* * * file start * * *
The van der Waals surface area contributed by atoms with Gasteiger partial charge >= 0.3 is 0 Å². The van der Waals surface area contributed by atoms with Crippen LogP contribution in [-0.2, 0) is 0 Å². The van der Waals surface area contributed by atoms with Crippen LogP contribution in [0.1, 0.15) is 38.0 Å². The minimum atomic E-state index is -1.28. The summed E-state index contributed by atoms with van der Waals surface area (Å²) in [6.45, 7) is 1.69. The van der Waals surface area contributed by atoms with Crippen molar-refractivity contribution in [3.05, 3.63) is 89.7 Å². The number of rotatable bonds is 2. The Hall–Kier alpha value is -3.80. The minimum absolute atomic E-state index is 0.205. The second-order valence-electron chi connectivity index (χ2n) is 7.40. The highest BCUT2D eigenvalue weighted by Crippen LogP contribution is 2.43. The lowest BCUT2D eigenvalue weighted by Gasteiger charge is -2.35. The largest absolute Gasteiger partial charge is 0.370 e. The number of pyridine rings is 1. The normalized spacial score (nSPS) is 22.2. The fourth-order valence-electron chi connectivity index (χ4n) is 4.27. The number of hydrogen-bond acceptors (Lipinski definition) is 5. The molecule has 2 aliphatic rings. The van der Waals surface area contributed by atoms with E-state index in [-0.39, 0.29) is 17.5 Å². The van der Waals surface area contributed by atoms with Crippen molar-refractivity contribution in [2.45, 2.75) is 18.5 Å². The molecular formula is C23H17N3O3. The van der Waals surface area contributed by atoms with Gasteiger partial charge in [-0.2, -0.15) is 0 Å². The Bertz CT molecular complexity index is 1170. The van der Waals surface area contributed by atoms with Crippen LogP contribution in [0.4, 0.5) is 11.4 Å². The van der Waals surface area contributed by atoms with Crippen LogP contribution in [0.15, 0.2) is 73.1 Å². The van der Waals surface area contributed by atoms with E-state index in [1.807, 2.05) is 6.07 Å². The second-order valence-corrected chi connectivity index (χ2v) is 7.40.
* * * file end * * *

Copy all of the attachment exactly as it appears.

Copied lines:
The van der Waals surface area contributed by atoms with Gasteiger partial charge >= 0.3 is 0 Å². The van der Waals surface area contributed by atoms with Crippen LogP contribution in [-0.2, 0) is 0 Å². The van der Waals surface area contributed by atoms with Crippen LogP contribution in [0.1, 0.15) is 38.0 Å². The minimum atomic E-state index is -1.28. The summed E-state index contributed by atoms with van der Waals surface area (Å²) in [6.45, 7) is 1.69. The van der Waals surface area contributed by atoms with Crippen molar-refractivity contribution in [3.05, 3.63) is 89.7 Å². The number of rotatable bonds is 2. The Hall–Kier alpha value is -3.80. The minimum absolute atomic E-state index is 0.205. The second-order valence-electron chi connectivity index (χ2n) is 7.40. The highest BCUT2D eigenvalue weighted by Crippen LogP contribution is 2.43. The lowest BCUT2D eigenvalue weighted by Gasteiger charge is -2.35. The largest absolute Gasteiger partial charge is 0.370 e. The number of pyridine rings is 1. The normalized spacial score (nSPS) is 22.2. The fourth-order valence-electron chi connectivity index (χ4n) is 4.27. The number of hydrogen-bond acceptors (Lipinski definition) is 5. The molecule has 2 aliphatic rings. The van der Waals surface area contributed by atoms with E-state index in [-0.39, 0.29) is 17.5 Å². The van der Waals surface area contributed by atoms with Crippen molar-refractivity contribution in [2.45, 2.75) is 18.5 Å². The molecular formula is C23H17N3O3. The van der Waals surface area contributed by atoms with Gasteiger partial charge in [-0.2, -0.15) is 0 Å². The Bertz CT molecular complexity index is 1170. The van der Waals surface area contributed by atoms with Crippen LogP contribution in [0.4, 0.5) is 11.4 Å². The van der Waals surface area contributed by atoms with Crippen LogP contribution in [0.15, 0.2) is 73.1 Å². The van der Waals surface area contributed by atoms with E-state index in [1.807, 2.05) is 6.07 Å². The second-order valence-corrected chi connectivity index (χ2v) is 7.40.